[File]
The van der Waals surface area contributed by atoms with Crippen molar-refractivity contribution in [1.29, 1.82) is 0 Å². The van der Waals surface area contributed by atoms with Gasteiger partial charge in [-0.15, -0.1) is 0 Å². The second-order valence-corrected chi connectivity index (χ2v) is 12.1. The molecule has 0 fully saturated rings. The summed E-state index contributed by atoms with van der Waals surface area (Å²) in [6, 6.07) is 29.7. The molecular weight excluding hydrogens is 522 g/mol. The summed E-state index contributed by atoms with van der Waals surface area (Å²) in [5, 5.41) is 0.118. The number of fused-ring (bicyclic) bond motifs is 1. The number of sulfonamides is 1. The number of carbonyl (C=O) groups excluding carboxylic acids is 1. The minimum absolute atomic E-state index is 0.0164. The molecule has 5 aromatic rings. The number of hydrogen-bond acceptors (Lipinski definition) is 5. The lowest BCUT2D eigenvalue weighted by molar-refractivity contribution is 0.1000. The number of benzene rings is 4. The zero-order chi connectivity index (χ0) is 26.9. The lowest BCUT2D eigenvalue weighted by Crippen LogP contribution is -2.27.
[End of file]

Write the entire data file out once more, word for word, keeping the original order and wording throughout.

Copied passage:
The van der Waals surface area contributed by atoms with Crippen molar-refractivity contribution in [1.29, 1.82) is 0 Å². The van der Waals surface area contributed by atoms with Gasteiger partial charge in [-0.15, -0.1) is 0 Å². The second-order valence-corrected chi connectivity index (χ2v) is 12.1. The molecule has 0 fully saturated rings. The summed E-state index contributed by atoms with van der Waals surface area (Å²) in [6, 6.07) is 29.7. The molecular weight excluding hydrogens is 522 g/mol. The summed E-state index contributed by atoms with van der Waals surface area (Å²) in [5, 5.41) is 0.118. The number of fused-ring (bicyclic) bond motifs is 1. The number of sulfonamides is 1. The number of carbonyl (C=O) groups excluding carboxylic acids is 1. The minimum absolute atomic E-state index is 0.0164. The molecule has 5 aromatic rings. The number of hydrogen-bond acceptors (Lipinski definition) is 5. The lowest BCUT2D eigenvalue weighted by molar-refractivity contribution is 0.1000. The number of benzene rings is 4. The zero-order chi connectivity index (χ0) is 26.9. The lowest BCUT2D eigenvalue weighted by Crippen LogP contribution is -2.27.